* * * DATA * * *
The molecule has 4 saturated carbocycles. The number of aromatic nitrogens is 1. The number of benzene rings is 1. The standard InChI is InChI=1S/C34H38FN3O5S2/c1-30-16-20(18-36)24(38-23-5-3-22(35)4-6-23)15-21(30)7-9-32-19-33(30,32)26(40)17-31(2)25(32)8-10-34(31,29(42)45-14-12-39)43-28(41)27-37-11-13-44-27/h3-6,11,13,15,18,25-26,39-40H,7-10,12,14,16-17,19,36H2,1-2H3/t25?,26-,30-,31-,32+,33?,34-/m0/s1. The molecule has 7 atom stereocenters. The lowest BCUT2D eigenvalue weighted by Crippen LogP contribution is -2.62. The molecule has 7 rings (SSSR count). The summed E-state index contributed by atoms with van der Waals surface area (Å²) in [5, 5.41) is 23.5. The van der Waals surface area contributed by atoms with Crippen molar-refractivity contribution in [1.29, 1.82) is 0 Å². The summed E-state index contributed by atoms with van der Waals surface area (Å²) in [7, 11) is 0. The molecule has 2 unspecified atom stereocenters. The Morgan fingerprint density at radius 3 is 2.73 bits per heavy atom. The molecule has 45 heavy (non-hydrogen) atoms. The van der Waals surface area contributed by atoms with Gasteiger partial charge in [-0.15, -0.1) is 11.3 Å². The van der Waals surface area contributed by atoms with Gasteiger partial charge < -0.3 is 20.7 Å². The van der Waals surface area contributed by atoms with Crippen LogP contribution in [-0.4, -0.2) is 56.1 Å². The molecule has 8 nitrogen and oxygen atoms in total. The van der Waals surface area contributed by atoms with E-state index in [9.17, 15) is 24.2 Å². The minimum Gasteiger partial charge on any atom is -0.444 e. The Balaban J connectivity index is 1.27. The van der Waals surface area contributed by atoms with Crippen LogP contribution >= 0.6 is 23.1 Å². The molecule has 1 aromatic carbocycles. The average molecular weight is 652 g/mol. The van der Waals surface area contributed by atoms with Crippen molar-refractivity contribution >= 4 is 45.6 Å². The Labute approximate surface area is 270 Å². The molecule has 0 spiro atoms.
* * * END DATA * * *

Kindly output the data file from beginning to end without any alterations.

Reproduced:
The molecule has 4 saturated carbocycles. The number of aromatic nitrogens is 1. The number of benzene rings is 1. The standard InChI is InChI=1S/C34H38FN3O5S2/c1-30-16-20(18-36)24(38-23-5-3-22(35)4-6-23)15-21(30)7-9-32-19-33(30,32)26(40)17-31(2)25(32)8-10-34(31,29(42)45-14-12-39)43-28(41)27-37-11-13-44-27/h3-6,11,13,15,18,25-26,39-40H,7-10,12,14,16-17,19,36H2,1-2H3/t25?,26-,30-,31-,32+,33?,34-/m0/s1. The molecule has 7 atom stereocenters. The lowest BCUT2D eigenvalue weighted by Crippen LogP contribution is -2.62. The molecule has 7 rings (SSSR count). The summed E-state index contributed by atoms with van der Waals surface area (Å²) in [5, 5.41) is 23.5. The van der Waals surface area contributed by atoms with Crippen molar-refractivity contribution in [1.29, 1.82) is 0 Å². The summed E-state index contributed by atoms with van der Waals surface area (Å²) in [7, 11) is 0. The molecule has 2 unspecified atom stereocenters. The Morgan fingerprint density at radius 3 is 2.73 bits per heavy atom. The molecule has 45 heavy (non-hydrogen) atoms. The van der Waals surface area contributed by atoms with Gasteiger partial charge in [-0.15, -0.1) is 11.3 Å². The van der Waals surface area contributed by atoms with Gasteiger partial charge < -0.3 is 20.7 Å². The van der Waals surface area contributed by atoms with Crippen LogP contribution in [-0.4, -0.2) is 56.1 Å². The molecule has 8 nitrogen and oxygen atoms in total. The van der Waals surface area contributed by atoms with E-state index in [9.17, 15) is 24.2 Å². The minimum Gasteiger partial charge on any atom is -0.444 e. The Balaban J connectivity index is 1.27. The van der Waals surface area contributed by atoms with Crippen LogP contribution >= 0.6 is 23.1 Å². The molecule has 1 aromatic carbocycles. The average molecular weight is 652 g/mol. The van der Waals surface area contributed by atoms with Crippen molar-refractivity contribution >= 4 is 45.6 Å². The Labute approximate surface area is 270 Å². The molecule has 0 spiro atoms.